Edward Snowden possesses data that could prove far more “damaging” to the US government, but the fugitive leaker has chosen not to release them, said a journalist who first broke the story.
Glenn Greenwald told Argentina’s La Nacion newspaper that Snowden, who is currently stranded in Moscow, had only sought to alert people that information they thought was private was being exploited by US intelligence agencies.
“Snowden has enough information to cause more damage to the US government in a minute alone than anyone else has ever had in the history of the United States,” he told the newspaper in an interview published on Saturday.
“But that’s not his goal,” said Greenwald, who published a series of stories in Britain’s Guardian newspaper based on top-secret documents about sweeping US surveillance programs that were leaked by Snowden.
His comments came as Russia waited yesterday for a promised request for asylum from Snowden.
The US wants the former National Security Agency (NSA) contractor returned to them to face trial over the leaks. Moscow has so far rejected that demand.
Snowden, 30, has been stranded in the transit zone of Moscow’s Sheremetyevo International Airport, after the US withdrew his passport on his arrival from Hong Kong three weeks ago.
Snowden on Friday dramatically summoned Russian activists to his temporary base to say he wanted to claim asylum in Russia until he could safely travel to Latin America for a permanent sanctuary.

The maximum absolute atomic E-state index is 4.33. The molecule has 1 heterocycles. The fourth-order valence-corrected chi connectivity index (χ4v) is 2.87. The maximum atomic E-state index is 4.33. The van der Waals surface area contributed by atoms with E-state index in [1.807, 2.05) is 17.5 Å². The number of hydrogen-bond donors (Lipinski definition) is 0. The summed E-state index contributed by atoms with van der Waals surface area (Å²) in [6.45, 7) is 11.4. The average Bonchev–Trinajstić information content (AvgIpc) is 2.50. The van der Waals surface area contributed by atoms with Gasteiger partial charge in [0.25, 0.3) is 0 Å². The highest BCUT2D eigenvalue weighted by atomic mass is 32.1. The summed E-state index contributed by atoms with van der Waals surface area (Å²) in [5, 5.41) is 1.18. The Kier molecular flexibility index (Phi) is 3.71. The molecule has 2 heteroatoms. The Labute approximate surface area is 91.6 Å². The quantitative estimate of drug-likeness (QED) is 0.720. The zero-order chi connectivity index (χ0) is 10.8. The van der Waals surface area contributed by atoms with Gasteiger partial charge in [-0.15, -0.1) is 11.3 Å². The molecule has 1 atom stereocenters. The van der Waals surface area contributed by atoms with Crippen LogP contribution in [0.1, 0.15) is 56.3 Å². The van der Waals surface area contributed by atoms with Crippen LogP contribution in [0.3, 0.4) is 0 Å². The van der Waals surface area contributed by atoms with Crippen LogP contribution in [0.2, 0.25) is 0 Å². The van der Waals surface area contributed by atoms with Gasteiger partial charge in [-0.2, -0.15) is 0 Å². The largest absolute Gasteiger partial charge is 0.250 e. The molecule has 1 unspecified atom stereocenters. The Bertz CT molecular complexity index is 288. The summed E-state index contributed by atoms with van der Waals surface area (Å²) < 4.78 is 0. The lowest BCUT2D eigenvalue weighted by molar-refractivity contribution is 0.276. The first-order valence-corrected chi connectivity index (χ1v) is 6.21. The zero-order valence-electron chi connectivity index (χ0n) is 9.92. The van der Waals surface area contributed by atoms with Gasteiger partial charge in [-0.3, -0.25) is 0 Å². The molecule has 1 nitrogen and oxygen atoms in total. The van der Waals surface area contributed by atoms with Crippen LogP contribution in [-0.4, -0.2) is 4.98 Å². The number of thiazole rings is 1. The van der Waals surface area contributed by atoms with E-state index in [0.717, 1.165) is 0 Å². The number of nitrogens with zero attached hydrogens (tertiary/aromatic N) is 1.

He withdrew an initial request earlier this month after Russian President Vladimir Putin said he would have to stop releasing information embarrassing to Washington if he wanted to stay.
On Saturday, officials in Moscow said they were still waiting for Snowden’s request.
Russian Foreign Minister Sergei Lavrov said Snowden would have to submit his application to the Federal Migration Service (FMS), Russian news agencies reported.
FMS head Konstantin Romodanovsky said on Saturday they had received nothing. If they did, he added, it would examined according to the usual procedures.
Washington has reacted sharply to the possibility that Moscow might offer Snowden a safe harbor.
“Providing a propaganda platform for Mr Snowden runs counter to the Russian government’s previous declarations of Russia’s neutrality,” White House spokesman Jay Carney said.
The leftist governments in Venezuela, Bolivia and Nicaragua have all offered Snowden asylum, but Snowden said that Western governments would prevent him from travelling to the region.
A summit of the Latin American Mercosur trade bloc meeting in the Uruguayan capital Montevideo on Friday denounced four European countries who denied airspace to a plane carrying Bolivian President Evo Morales back from Moscow earlier this month.
They apparently suspected that Snowden was on board.
Mercosur leaders said they would recall their ambassadors from Spain, France, Italy and Portugal for consultations in protest at the incident.